"Shaming them" feeds their furnace, unfortunately. Naming their issues gives those issues coverage and credibility, in the eyes of the devoted, so alluding to them is the only way. The devotees have been primed to expect resistance from the "establishment" and will thrill to noise made, accusations levelled and individuals blamed; they are seeking martyrdom and have already embedded the possibility in the minds of their followers. Logical appeals to those flighty-folk are met with Gish gallop and shared glances of delight as they bolster each others cleverness in knowing that "this was going to happen". It's a tricky situation. The best approach seems to be "extinguish by ignoring" but that's frustrating when you are watching that contagion seemingly spread and hear them boast of their up-coming landslide victory!

        • Sabine 7.3.1.2

          The government set an instant fine of NZD 300 for people caught not wearing a mask on a bus.

          The government could revoke the tax exempt status of the church/es, or could just start issuing instant fines for disregarding covid instructions.

          Any day now, for sure.

          • Draco T Bastard 7.3.1.2.1

            The government could revoke the tax exempt status of the church/es

            Should do that anyway. After all, the churches are no longer the government mandated centres for welfare distribution (it didn't work).

  7. Observer Tokoroa 8

    Nationals Killers

    There is no need for Labour to be concerned about the Future. It has taken the amazing stand of clearing up the appalling mess given by national, decade after decade.

    National are a grotty bunch of money grubbers, who go out of their American way, year after year, to destroy the livings and the necessities of the New Zealand population.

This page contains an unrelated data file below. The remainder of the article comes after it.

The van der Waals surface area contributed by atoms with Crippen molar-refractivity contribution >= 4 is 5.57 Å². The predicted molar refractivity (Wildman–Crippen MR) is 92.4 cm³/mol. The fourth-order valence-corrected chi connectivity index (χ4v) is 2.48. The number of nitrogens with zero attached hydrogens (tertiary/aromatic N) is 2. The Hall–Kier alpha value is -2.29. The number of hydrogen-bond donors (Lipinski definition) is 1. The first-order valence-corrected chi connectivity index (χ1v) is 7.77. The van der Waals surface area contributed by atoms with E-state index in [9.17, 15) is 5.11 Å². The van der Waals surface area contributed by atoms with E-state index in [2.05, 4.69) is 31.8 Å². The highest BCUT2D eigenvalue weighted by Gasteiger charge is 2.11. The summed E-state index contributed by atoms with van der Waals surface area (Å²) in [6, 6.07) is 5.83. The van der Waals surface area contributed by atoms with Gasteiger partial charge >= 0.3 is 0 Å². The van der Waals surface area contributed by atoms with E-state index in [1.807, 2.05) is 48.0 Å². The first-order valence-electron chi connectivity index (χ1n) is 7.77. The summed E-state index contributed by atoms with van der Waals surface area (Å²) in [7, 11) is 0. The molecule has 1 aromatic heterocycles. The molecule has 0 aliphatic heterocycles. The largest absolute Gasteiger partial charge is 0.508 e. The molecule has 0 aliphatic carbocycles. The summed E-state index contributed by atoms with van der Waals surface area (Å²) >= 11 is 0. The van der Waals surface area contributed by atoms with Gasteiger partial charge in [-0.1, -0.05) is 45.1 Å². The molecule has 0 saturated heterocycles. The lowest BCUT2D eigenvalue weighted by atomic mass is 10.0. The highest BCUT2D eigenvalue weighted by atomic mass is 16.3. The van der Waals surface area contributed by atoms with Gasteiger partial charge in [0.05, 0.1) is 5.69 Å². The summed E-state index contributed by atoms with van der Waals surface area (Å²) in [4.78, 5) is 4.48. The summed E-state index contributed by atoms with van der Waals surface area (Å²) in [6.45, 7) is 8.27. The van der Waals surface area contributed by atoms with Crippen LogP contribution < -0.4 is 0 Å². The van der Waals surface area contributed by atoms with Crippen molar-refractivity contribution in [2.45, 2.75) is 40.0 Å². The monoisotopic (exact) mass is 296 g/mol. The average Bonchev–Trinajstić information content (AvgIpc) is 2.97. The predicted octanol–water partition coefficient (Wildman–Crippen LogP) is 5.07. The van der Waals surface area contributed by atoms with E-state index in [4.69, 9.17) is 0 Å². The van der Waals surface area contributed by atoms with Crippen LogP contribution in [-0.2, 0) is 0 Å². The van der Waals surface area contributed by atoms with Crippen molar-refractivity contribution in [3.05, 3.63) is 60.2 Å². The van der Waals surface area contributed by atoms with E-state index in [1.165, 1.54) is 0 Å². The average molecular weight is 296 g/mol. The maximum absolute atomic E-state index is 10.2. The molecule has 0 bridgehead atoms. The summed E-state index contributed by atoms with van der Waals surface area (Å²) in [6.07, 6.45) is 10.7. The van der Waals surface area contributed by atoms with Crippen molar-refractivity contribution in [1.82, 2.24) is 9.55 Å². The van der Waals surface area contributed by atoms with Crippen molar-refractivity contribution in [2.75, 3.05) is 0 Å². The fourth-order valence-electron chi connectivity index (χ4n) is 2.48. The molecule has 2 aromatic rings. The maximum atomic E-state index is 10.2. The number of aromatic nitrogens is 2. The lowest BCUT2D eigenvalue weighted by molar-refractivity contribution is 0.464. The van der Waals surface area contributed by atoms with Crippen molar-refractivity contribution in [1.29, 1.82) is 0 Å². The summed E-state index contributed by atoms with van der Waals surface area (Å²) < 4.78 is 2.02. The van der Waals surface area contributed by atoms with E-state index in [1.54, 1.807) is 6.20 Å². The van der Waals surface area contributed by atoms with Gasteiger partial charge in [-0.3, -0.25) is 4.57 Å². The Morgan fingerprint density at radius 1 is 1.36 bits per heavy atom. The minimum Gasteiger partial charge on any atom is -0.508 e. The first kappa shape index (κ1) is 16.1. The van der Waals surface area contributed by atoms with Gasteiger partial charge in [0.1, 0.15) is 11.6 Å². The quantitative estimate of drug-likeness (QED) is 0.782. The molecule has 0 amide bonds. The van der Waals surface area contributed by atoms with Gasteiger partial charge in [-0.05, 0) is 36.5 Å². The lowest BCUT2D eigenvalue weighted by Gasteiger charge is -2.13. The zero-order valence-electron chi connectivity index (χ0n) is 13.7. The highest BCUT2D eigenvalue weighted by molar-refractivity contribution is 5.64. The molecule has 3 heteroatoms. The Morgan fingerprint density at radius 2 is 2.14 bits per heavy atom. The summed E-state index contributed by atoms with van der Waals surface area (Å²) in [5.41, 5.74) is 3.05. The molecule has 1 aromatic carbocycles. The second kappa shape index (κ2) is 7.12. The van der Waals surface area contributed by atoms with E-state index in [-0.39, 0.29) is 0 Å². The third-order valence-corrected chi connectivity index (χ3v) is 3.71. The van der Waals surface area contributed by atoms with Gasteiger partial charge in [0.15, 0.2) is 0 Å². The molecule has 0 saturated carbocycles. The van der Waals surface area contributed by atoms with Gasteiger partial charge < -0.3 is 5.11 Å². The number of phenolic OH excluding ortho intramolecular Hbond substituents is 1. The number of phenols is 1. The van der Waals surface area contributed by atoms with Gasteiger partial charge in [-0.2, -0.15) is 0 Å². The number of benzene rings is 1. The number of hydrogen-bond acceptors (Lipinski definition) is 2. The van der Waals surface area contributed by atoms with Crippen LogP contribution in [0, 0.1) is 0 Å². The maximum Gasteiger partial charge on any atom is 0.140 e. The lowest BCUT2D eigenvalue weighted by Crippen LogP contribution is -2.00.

National have made sure never to build a house for the people. The People are made to crawl daily to get food from decent respectable people.

    Nothing, but nothing adequate has been given to the Population by the money thieves.

    National love suicide. Love poor Literacy. Adore Poverty. They are good at it.

    • Red 8.1

      What a ridiculous rant

      The difference between National and labour for the majority is paper thin, for those in struggle town even less Both simply manage to the centre with a couple of scraps to keep their rabid base happy re differentiation and that’s about it

  8. Sabine 9

    Has any Party so far posted something up in regards to the 11.000 covid unemployed of whom 90% are women? Something anything? Or is Carmel Sepuloni the only one who spoke of the dear 'unfortunate' that can't get better benefits as they have right now but might be pressured into 'voluntary work' cause indentured servitude is now a thing with the Labour Party.

    https://www.rnz.co.nz/news/national/425029/cautious-approach-taken-to-avoid-beneficiary-volunteering-becoming-work-for-the-dole-scheme

    Social Development Minister Carmel Sepuloni wants to look at ways the welfare system can encourage volunteering to prepare people for work.

    But officials have warned against making it compulsory.

    Trevor McGlinchey from the Council of Christian Social Services was on the Welfare Expert Advisory Group which produced a report on restoring dignity to social security.

    Also is Carmel Sepuloni so far removed from reality that she really thinks that 'volunteering' for the benefit is getting people ready for work that is not there?

    Is Carmel Sepuloni saying that the people that lost jobs since January 2020 due to Covid, need 'volunteering' to get them to understand the value of work?

    And is Carmel Sepuloni saying that people who are currently on a benefit – unemployment, social welfare, single parents, illness etc do not at all, never, or currently are not volunteering in their community.\

    and last but least, when has Carmel Sepuloni last volunteered for anything else then a government pay for which she has to do absolutely nothing and be served chardonnay with her dinner for free?

    fuck, is there anyone in our current government that actually gives a flying fuck about the misery that is currently starting to blanket the country, or are shovel ready jobs for the rich and connected the only ones that are worth their time?

    Seriously think about it, 11.000 Covid unemployed (by their own statistics), 90% of whom are women, and who now can look forward to a life of 'bene bashing' forced 'volunteering' and starvation benefits. Does anyone give a shit?

    ” Indentured servitude
    From Wikipedia, the free encyclopedia
    Jump to navigationJump to search